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  Table of Contents  
Year : 2015  |  Volume : 52  |  Issue : 1  |  Page : 38-39

Leukemic transformation in Fanconi's anemia

1 Department of Pathology, PGIMER, Chandigarh, India
2 Department of Hematology, PGIMER, Chandigarh, India

Date of Web Publication3-Feb-2016

Correspondence Address:
R Bhagat
Department of Pathology, PGIMER, Chandigarh
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Source of Support: None, Conflict of Interest: None

DOI: 10.4103/0019-509X.175585

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How to cite this article:
Bhagat R, Ahluwalia J, Varma N. Leukemic transformation in Fanconi's anemia. Indian J Cancer 2015;52:38-9

How to cite this URL:
Bhagat R, Ahluwalia J, Varma N. Leukemic transformation in Fanconi's anemia. Indian J Cancer [serial online] 2015 [cited 2022 May 21];52:38-9. Available from:


Fanconi anemia (FA) is an inherited bone marrow failure syndrome associated with congenital abnormalities, hypersensitivity to deoxyribonucleic acid (DNA) cross-linking agents and progressive bone marrow failure leading to death. These patients have a predisposition to acute myeloid leukemia and specific solid tumors.[1],[2]

A 4-year-old male presented in the pediatric hematology clinic with history of weakness and fever. On examination, he was found to have the classical phenotypic features of FA namely microcephaly, short stature, finger deformities and retracted testes. There was a history of a previous sibling dying of a similar problem.

Bone marrow examination and chromosomal breakage studies were consistent with a diagnosis of Fanconi's anemia assosciated aplastic anemia. Patient was on regular follow-up in the institute. He was again admitted in an emergency at the age of 16 years with severe thrombocytopenia along with intracranial and intraocular bleeds. Hematological examination showed hemoglobin of 70 g/L and platelet count of 12 × 109/L. Total leucocyte count was 1.5 × 109/L with a differential leukocyte count of blasts 18% and 39% monocytes. Bone marrow examination revealed a hyper cellular marrow with a reduced number of megakaryocytes [Figure 1]. There were 47% blasts, 30% monocytes, 05% myelocytes and 07% polymorphs. Few of blasts show faint myeloperoxidase (MPO) positivity.
Figure 1: Bone marrow showing blasts with a moderate amount of cytoplasm and conspicuous cytoplasm (May Grunwald Giemsa stain, ×40)

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Flow cytometry showed positivity for myeloid markers (CD13, CD33, anti-MPO) and monocytic markers (CD14, CD64) [Figure 2] and also CD34, Human Leucocyte antigen – DR and dim CD45 positivity while they are negative for CD 10, CD19, CD20, CD3, CD8, CD7, cytoplamic CD3 and Tdt. A final diagnosis of acute myelomonocytic leukemia in a known case of Fanconi's anemia was given.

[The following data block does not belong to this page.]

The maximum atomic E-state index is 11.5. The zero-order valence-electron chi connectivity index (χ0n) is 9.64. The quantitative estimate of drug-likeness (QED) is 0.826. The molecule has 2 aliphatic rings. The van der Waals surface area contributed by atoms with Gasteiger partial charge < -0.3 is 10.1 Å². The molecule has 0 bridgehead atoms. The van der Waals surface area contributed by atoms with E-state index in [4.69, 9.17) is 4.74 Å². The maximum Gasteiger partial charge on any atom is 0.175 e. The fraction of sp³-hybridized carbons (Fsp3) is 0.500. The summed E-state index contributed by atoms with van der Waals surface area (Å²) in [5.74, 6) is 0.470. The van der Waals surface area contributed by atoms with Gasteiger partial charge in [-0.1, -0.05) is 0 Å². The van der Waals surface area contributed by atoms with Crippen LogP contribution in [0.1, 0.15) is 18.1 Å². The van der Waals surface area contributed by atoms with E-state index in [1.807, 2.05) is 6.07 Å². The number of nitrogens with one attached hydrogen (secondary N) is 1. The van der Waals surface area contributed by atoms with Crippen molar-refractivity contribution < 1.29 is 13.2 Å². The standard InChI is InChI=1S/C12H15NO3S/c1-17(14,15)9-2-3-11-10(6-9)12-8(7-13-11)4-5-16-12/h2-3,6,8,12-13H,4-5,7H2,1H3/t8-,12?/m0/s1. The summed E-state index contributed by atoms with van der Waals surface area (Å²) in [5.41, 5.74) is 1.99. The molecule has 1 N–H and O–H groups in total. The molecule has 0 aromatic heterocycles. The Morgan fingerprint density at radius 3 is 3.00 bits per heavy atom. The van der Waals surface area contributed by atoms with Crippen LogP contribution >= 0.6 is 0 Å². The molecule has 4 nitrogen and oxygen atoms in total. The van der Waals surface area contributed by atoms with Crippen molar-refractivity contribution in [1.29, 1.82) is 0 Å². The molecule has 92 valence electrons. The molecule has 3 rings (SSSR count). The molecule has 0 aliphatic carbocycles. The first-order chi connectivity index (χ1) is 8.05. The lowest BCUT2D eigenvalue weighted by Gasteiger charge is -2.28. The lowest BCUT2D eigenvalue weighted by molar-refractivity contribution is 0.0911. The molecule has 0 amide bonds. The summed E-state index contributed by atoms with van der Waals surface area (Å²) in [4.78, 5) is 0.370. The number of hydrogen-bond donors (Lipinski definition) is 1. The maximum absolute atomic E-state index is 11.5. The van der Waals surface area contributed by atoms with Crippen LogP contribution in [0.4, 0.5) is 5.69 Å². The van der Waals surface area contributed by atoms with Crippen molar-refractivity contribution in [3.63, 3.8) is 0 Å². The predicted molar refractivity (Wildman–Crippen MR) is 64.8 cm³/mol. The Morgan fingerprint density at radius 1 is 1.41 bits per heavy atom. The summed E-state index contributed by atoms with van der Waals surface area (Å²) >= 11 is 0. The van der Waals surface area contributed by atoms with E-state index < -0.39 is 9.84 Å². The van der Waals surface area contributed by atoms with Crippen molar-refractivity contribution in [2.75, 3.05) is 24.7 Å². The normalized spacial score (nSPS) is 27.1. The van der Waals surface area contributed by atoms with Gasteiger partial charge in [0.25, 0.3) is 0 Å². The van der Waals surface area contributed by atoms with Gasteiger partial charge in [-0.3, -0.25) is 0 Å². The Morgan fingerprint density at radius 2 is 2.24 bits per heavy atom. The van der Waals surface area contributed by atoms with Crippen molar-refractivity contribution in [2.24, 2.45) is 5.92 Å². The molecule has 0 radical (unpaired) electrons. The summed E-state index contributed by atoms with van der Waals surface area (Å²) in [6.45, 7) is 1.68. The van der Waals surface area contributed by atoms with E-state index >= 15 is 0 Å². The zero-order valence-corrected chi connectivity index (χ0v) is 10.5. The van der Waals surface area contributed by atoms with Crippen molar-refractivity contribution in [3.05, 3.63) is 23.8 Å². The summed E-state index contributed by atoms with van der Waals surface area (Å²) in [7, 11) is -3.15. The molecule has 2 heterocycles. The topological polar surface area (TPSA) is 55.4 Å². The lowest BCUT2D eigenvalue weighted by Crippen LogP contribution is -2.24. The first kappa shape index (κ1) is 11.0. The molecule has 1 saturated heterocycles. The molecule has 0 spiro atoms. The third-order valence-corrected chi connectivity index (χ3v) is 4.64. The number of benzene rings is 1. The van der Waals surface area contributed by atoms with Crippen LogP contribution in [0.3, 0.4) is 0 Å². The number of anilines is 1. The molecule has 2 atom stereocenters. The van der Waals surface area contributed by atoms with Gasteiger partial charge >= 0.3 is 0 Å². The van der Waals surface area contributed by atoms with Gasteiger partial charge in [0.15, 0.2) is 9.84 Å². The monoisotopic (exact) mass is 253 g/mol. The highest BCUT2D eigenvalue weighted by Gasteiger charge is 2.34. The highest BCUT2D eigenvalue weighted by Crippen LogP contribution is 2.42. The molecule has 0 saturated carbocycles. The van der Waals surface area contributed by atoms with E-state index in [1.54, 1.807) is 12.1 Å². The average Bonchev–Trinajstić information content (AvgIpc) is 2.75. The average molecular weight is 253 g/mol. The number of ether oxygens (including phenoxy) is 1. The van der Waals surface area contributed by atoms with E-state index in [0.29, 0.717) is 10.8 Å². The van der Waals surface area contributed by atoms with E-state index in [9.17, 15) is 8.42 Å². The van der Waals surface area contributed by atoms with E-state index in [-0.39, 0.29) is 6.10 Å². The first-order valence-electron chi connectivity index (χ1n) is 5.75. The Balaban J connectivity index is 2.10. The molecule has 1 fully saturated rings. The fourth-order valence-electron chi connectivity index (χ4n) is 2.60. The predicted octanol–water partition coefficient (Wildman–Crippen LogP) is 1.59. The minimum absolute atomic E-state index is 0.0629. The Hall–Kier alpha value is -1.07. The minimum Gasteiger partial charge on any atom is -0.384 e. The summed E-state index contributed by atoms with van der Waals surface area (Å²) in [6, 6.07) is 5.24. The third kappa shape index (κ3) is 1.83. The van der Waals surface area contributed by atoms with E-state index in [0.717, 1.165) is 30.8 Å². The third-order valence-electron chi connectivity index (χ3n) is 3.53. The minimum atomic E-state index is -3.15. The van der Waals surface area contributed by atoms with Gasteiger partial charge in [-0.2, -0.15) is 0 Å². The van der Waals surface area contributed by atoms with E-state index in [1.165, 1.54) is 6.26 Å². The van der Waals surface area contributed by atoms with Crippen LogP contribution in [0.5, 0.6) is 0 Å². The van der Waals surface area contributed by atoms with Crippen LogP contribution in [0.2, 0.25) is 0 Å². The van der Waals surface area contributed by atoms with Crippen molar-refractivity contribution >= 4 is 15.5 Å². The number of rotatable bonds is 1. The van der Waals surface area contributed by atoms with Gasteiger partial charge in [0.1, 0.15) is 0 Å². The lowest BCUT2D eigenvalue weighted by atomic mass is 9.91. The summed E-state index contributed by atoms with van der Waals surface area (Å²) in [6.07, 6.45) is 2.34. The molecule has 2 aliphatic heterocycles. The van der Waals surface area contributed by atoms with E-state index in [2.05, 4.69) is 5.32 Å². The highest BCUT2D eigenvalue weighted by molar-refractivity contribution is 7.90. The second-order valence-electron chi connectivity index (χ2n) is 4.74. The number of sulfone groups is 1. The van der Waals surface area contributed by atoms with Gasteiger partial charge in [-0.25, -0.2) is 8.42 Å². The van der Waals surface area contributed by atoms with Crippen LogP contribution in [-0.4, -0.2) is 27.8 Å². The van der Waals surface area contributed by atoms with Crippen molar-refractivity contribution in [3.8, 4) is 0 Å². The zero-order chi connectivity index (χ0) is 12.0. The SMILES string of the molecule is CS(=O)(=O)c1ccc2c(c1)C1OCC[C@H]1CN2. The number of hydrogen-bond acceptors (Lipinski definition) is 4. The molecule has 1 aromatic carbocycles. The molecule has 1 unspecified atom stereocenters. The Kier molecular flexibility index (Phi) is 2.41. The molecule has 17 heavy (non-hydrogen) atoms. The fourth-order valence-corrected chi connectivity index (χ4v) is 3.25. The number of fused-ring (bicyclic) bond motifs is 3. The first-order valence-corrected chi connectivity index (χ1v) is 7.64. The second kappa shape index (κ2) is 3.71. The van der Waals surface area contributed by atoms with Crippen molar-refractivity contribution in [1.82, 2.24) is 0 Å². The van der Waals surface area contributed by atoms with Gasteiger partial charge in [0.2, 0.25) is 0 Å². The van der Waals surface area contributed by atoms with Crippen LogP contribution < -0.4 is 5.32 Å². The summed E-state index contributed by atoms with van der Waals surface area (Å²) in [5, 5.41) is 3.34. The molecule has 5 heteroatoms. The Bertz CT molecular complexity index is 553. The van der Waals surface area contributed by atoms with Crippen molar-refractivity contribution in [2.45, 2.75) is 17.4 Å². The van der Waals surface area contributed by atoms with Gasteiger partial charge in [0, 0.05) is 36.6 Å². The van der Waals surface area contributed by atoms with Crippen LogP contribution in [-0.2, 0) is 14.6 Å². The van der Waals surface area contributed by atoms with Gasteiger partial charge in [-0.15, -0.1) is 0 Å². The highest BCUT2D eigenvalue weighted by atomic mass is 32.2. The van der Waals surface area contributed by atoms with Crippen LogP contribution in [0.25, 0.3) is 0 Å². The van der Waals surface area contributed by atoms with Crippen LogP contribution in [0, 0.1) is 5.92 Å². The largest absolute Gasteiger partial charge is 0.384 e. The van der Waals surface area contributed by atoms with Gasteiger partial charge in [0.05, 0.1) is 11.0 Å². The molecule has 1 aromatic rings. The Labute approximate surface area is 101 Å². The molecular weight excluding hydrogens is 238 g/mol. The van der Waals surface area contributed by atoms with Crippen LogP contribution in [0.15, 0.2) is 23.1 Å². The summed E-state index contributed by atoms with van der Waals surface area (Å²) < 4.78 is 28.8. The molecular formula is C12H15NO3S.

Figure 2: Flowcytometry showing blast positivity for Anti MPO and CD 14

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FA is an autosomal recessive disorder characterized by cellular hypersensitivity to DNA cross-linking agents resulting in chromosomal breaks and predisposition of cancer.

These patients are more prone to develop both hematological and non-hematological malignancies. Among the hematological malignancies, acute myeloid leukemia (AML) was most common followed by myelodysplastic syndrome.

The FA-related leukemia differs from leukemia in the general population in several important ways.[3] In FA patients, 94% of the leukemia are myeloid and only 6% were lymphoid, compared with 84% of the leukemia being lymphoid in non-FA children. The age distribution of leukemia in FA patients was normally distributed around a mode of 14 years, in contrast to the general population in which the incidence of AML is higher in infants, declines around age 10 and then rises slightly in the late teens. There were relatively more M4 and M6 AMLs and fewer M1 and M2 in the FA group.

Finally, because patients with FA have high cancer risks, they may provide a population in which the role of new screening modalities can be rapidly validated. These patients should be encouraged to participate in clinical trials designed to develop more effective cancer screening strategies.

Unfortunately, cancer management in FA patients is much more difficult than in the general population because of their increased sensitivity to chemotherapy with DNA cross linkers and the variable, but potential increased side-effects from radiotherapy.[4]

  References Top

Nathan DG, Oskin SH, Look AT, Ginsburg D. Haematology of Infancy and Childhood. 7th ed. Philadelphia : Elsevier Health Sciences; 2009.  Back to cited text no. 1
Yamashita T, Nakahata T. Current knowledge on the pathophysiology of Fanconi anemia: From genes to phenotypes. Int J Hematol 2001;74:33-41.  Back to cited text no. 2
Ries LA, Eisner MP, Kosary CL, Hankey BF, Miller BA, Clegg L, et al., editors. SEER Cancer Statistics Review, 1973-1998. Bethesda, MD: National Cancer Institute; 2001.  Back to cited text no. 3
Alter BP. Radiosensitivity in Fanconi's anemia patients. Radiother Oncol 2002;62:345-7.  Back to cited text no. 4


  [Figure 1], [Figure 2]


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